It’s embarrassing to admit but I have been engaged several times yet have never married.
It is not as if I didn’t love the men who asked me – I did and still do – it’s just that I wasn’t emotionally ready and the thought of marriage terrified me.
As an atheist, I loathed the thought of having organised religion play any part in sealing my love legally. This caused a big problem for one fiancé who wanted to appease his Catholic parents. In the end, it was an insurmountable issue.
Same goes for the vows, as I obey nobody and could not, in all honesty, promise until death do us part to someone I love. I believe no one really can.
Then there’s the pressure for a wedding, something that still makes me break out in a nervous rash just contemplating. You see, I have not only never wanted to be a princess for a day, the centre of all attention, the very thought of it has about as much appeal as a night of lust with Christopher Pyne (sorry if that imagery has scarred you).
Add to this the fact such a celebration would cost a house deposit, that I would have to invite the partners of friends who I don’t know or like to witness such an intimate moment. Then, there’s the vows, the expectation of a frou frou frilly frock, bridesmaids (my girlfriends are neither maids nor servants to me), a matron of honour (Matron! Arrgggggggh!) and the whole idea is an anathema to me.
Until now, that is.
You see, I was lucky enough to attend a gay wedding recently and it was such a beautiful, honest, loving and hard-earned exchange, I melted.
The couple have been together for some 15-odd years and are best friends as well as lovers. It was so important to them to seal their love legally, to show their families and friends the depths of their devotion, it became a joyous occasion that I will never forget. I finally got it. Marriage is important.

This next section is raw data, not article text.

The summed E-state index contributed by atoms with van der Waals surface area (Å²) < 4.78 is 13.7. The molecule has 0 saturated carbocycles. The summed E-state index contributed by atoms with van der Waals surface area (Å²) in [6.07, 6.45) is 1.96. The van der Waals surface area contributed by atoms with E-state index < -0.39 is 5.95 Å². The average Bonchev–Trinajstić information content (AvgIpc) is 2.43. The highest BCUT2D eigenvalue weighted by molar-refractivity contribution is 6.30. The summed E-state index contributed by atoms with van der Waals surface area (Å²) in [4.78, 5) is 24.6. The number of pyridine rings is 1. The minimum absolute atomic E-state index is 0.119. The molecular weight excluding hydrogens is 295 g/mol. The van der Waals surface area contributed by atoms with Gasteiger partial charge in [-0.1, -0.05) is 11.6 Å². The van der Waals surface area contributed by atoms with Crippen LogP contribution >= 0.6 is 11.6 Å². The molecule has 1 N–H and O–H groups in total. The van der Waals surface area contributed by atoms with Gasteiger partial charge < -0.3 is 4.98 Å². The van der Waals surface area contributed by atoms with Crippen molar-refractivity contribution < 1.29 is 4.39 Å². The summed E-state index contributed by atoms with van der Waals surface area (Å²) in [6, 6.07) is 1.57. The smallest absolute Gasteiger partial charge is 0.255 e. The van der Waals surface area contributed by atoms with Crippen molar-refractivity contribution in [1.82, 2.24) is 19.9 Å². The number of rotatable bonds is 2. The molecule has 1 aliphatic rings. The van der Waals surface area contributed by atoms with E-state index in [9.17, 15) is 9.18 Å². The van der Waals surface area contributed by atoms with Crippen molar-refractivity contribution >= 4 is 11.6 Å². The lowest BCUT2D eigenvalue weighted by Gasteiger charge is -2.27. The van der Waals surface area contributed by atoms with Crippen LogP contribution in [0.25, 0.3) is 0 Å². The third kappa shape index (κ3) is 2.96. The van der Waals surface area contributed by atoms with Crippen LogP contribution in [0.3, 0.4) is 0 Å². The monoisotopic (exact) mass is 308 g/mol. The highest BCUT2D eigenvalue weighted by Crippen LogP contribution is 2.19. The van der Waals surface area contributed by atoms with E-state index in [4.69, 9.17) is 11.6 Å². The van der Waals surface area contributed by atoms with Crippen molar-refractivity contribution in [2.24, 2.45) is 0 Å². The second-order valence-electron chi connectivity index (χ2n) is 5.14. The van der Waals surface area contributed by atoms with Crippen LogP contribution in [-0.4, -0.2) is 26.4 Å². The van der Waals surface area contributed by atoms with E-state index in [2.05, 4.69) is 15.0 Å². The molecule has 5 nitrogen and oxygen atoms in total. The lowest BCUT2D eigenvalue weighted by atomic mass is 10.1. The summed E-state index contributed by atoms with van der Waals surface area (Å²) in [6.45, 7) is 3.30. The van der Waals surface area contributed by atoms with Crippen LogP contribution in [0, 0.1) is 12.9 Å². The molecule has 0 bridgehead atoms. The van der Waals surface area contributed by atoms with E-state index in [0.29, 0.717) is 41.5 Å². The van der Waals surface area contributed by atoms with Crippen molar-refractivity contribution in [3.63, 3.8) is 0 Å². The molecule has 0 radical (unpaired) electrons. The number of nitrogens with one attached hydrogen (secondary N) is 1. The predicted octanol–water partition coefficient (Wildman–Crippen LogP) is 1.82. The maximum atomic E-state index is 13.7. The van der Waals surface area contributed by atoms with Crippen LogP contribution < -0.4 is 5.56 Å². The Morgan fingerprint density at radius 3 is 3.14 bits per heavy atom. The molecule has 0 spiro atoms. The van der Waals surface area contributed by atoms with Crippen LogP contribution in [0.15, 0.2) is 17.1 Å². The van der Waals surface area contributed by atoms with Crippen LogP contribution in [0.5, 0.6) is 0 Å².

When you are denied to marry whom you love simply because of your genitalia, the act takes on a special gravitas. Every time a same-sex couple marries is a win for equal rights. And even though it can’t happen on Australian soil (yet!) it brings together two communities, straight and gay, under the same umbrella of love and commitment.
It is no longer just a stress-fest party, a box to tick in terms of life passage, a nod to church, societal expectation and the $2billion annual Australian wedding industry – it is a statement that love rules.
At a time when Channel 9 is running a television program Married at First Sight where same-sex couples “marry” (it is still not clear that these unions are legal) sight unseen, how dare anyone turn around and say the institution is sacred or sacrilegious. The concept renders it a joke, cheap entertainment, a slap in the face to same-sex couples and their love as well, as anyone else who took their vows seriously.